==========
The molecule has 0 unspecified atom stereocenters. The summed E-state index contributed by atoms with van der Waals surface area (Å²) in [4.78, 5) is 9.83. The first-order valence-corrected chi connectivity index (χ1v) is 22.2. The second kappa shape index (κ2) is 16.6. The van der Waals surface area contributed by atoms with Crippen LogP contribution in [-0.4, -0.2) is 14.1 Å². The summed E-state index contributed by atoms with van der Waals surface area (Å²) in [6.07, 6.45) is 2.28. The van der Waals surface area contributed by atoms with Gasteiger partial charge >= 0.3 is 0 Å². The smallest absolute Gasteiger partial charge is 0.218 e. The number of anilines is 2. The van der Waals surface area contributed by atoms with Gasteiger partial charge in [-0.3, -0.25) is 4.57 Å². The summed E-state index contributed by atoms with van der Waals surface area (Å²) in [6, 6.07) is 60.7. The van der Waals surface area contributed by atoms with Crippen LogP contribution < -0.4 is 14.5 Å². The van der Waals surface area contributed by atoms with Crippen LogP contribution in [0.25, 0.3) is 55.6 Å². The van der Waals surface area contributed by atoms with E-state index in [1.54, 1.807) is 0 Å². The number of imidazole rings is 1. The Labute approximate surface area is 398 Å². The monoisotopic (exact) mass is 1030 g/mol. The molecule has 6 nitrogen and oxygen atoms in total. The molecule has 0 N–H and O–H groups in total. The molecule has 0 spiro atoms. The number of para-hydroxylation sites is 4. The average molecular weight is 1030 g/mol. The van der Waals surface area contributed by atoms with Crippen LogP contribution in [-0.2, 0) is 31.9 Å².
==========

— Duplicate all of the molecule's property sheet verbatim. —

The molecule has 0 unspecified atom stereocenters. The summed E-state index contributed by atoms with van der Waals surface area (Å²) in [4.78, 5) is 9.83. The first-order valence-corrected chi connectivity index (χ1v) is 22.2. The second kappa shape index (κ2) is 16.6. The van der Waals surface area contributed by atoms with Crippen LogP contribution in [-0.4, -0.2) is 14.1 Å². The summed E-state index contributed by atoms with van der Waals surface area (Å²) in [6.07, 6.45) is 2.28. The van der Waals surface area contributed by atoms with Gasteiger partial charge >= 0.3 is 0 Å². The smallest absolute Gasteiger partial charge is 0.218 e. The number of anilines is 2. The van der Waals surface area contributed by atoms with Gasteiger partial charge in [-0.3, -0.25) is 4.57 Å². The summed E-state index contributed by atoms with van der Waals surface area (Å²) in [6, 6.07) is 60.7. The van der Waals surface area contributed by atoms with Crippen LogP contribution < -0.4 is 14.5 Å². The van der Waals surface area contributed by atoms with Crippen LogP contribution in [0.25, 0.3) is 55.6 Å². The van der Waals surface area contributed by atoms with E-state index in [1.54, 1.807) is 0 Å². The number of imidazole rings is 1. The Labute approximate surface area is 398 Å². The monoisotopic (exact) mass is 1030 g/mol. The molecule has 6 nitrogen and oxygen atoms in total. The molecule has 0 N–H and O–H groups in total. The molecule has 0 spiro atoms. The number of para-hydroxylation sites is 4. The average molecular weight is 1030 g/mol. The van der Waals surface area contributed by atoms with Crippen LogP contribution in [-0.2, 0) is 31.9 Å².